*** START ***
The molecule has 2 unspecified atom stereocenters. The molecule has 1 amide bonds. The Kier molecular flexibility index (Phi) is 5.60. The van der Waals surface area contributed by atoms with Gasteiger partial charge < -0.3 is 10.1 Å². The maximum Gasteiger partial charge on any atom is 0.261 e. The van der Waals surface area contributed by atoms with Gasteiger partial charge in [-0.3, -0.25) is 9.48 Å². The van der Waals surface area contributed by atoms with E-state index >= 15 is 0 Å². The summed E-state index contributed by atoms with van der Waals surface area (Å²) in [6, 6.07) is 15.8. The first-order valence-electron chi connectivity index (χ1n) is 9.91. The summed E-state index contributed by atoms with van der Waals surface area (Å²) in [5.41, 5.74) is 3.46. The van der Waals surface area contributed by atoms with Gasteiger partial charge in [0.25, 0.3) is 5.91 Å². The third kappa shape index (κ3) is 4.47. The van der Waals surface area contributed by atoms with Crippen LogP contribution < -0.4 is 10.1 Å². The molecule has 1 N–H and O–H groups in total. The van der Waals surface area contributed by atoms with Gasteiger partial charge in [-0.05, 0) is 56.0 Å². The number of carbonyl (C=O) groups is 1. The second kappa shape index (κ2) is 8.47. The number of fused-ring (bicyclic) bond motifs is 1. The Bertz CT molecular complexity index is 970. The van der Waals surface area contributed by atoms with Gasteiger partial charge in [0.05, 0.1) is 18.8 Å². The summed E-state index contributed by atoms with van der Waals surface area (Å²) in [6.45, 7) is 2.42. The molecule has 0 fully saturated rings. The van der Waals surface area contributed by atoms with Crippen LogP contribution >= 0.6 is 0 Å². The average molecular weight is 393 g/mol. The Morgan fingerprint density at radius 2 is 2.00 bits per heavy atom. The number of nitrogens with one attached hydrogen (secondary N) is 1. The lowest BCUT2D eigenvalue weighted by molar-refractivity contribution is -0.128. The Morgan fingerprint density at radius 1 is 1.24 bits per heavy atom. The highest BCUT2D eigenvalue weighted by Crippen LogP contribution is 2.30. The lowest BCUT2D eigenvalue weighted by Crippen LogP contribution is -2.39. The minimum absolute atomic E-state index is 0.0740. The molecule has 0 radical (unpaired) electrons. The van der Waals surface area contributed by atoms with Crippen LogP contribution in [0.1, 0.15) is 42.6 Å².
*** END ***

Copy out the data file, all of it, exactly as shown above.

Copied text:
The molecule has 2 unspecified atom stereocenters. The molecule has 1 amide bonds. The Kier molecular flexibility index (Phi) is 5.60. The van der Waals surface area contributed by atoms with Gasteiger partial charge < -0.3 is 10.1 Å². The maximum Gasteiger partial charge on any atom is 0.261 e. The van der Waals surface area contributed by atoms with Gasteiger partial charge in [-0.3, -0.25) is 9.48 Å². The van der Waals surface area contributed by atoms with E-state index >= 15 is 0 Å². The summed E-state index contributed by atoms with van der Waals surface area (Å²) in [6, 6.07) is 15.8. The first-order valence-electron chi connectivity index (χ1n) is 9.91. The summed E-state index contributed by atoms with van der Waals surface area (Å²) in [5.41, 5.74) is 3.46. The van der Waals surface area contributed by atoms with Gasteiger partial charge in [0.25, 0.3) is 5.91 Å². The third kappa shape index (κ3) is 4.47. The van der Waals surface area contributed by atoms with Crippen LogP contribution < -0.4 is 10.1 Å². The molecule has 1 N–H and O–H groups in total. The van der Waals surface area contributed by atoms with Gasteiger partial charge in [-0.05, 0) is 56.0 Å². The number of carbonyl (C=O) groups is 1. The second kappa shape index (κ2) is 8.47. The number of fused-ring (bicyclic) bond motifs is 1. The Bertz CT molecular complexity index is 970. The van der Waals surface area contributed by atoms with Gasteiger partial charge in [0.05, 0.1) is 18.8 Å². The summed E-state index contributed by atoms with van der Waals surface area (Å²) in [6.45, 7) is 2.42. The molecule has 0 fully saturated rings. The van der Waals surface area contributed by atoms with Crippen LogP contribution >= 0.6 is 0 Å². The average molecular weight is 393 g/mol. The Morgan fingerprint density at radius 2 is 2.00 bits per heavy atom. The number of nitrogens with one attached hydrogen (secondary N) is 1. The lowest BCUT2D eigenvalue weighted by molar-refractivity contribution is -0.128. The Morgan fingerprint density at radius 1 is 1.24 bits per heavy atom. The highest BCUT2D eigenvalue weighted by Crippen LogP contribution is 2.30. The lowest BCUT2D eigenvalue weighted by Crippen LogP contribution is -2.39. The minimum absolute atomic E-state index is 0.0740. The molecule has 0 radical (unpaired) electrons. The van der Waals surface area contributed by atoms with Crippen LogP contribution in [0.1, 0.15) is 42.6 Å².